PRESTON, Minn. — Minnesota agriculture is entering a period of transition. Without proper planning, land may not be transferred in a way that keeps the farm operational.
Cue the Farm Transition and Estate Planning Workshop: "Create Your Farm Legacy," which was held in Preston on Jan. 29. Presenters at the six-hour workshop were Megan Roberts and Amber Roberts, both extension educators.
The workshops are a partnership between Minnesota State Colleges and Universities and University of Minnesota Extension. More than a dozen of the meetings were held across the state this year.
The workshop covered topics including family communications, goal setting, business structures, mechanisms for inheritance and transition, estate and gift taxes and retirement planning.
"It's really important, because in the next 20 years we're going to see the largest transfer of farmland that we've ever seen in this country," said Amber Roberts. "As that older, retiring generation decides to transition the farm, we're going to see a whole lot of farmland that suddenly has to go somewhere."
She said with proper planning on the front end, she said, landowners will be "more likely have a viable farm operation continue in the next generation."
That's why the attendance has been full at most of the workshops, she said.
"It's a massive issue," she said. "And it's hard to think about, because we're talking family and farm legacy, mortality and thinking about mom and dad potentially not being there."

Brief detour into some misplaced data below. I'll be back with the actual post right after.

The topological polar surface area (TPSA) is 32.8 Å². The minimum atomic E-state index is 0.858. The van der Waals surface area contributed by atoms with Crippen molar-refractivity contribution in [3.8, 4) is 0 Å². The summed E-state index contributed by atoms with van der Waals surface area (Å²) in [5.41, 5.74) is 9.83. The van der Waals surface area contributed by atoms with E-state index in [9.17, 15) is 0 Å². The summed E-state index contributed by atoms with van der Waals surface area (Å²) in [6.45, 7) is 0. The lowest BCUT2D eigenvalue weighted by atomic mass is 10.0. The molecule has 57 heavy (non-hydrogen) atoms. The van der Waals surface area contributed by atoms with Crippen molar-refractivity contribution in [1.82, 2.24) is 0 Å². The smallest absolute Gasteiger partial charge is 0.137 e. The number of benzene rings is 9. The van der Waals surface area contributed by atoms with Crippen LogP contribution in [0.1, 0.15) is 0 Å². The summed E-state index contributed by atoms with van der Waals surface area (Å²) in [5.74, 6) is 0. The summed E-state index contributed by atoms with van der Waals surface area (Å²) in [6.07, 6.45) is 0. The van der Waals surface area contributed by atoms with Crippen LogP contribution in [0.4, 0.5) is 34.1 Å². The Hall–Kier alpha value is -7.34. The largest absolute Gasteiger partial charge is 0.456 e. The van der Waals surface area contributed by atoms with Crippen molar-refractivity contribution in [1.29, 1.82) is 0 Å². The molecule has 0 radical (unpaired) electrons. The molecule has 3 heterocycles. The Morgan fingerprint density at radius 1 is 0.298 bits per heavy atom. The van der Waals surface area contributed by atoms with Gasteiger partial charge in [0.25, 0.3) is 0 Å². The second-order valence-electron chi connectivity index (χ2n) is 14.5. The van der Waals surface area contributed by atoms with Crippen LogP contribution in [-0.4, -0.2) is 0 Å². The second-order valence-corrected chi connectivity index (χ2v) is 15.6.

Megan Roberts said the process of farm transition and estate planning includes a lot of elements, and the workshops are meant as an introduction to them.
The workshops have been held for the last 15 years, she said, and are updated each year to reflect changes in law, tax code or the interest of farmers.
A local attorney as well as a few ag lenders attended the Jan. 29 workshop.
"That's always wonderful because then we have more perspective in the room," said Megan Roberts.
Kaleb Storm, an ag banker in Winona, has a lot of farm customers who are working through farm transitions now.
"This is a good program to catch up on trusts and succession planning," said Storm. "A lot of farmers look to their bankers as people who should know the answers to this stuff, and as advocates to their operations."
He said it makes him a better lender to have an understanding of the many ways to pass land on to the next generations and the tax consequences of that.
Storm attended a workshop a couple years ago but came back this year for a "refresher."
Marvin Kuhn, a 55-year-old dairy farmer from Mabel, came to the workshop to prepare for a transition of his farm in the near future. The workshop was helpful, but "it's very complicated, and it's probably going to take several of these meetings to really understand it all."
Kuhn's children are now adults and none of them will be leaving their careers to come back to the farm and take it over.
"Due to the volatility in the dairy industry, there's not much to come back to," said Kuhn. So he and his wife need to explore options at transitioning the land, or for them to simply get out of the industry.
"We worked for 30-some years to get to where we're at, and we don't want to make one wrong decision that gives most of it away," he said. "This is business."
He said if one of his children were able to come back and take over the farm, that would be helpful.
"But they're all professionals at what they do," Kuhn said. "So I'm not going to ask them to come back, just so we can have an easy way out."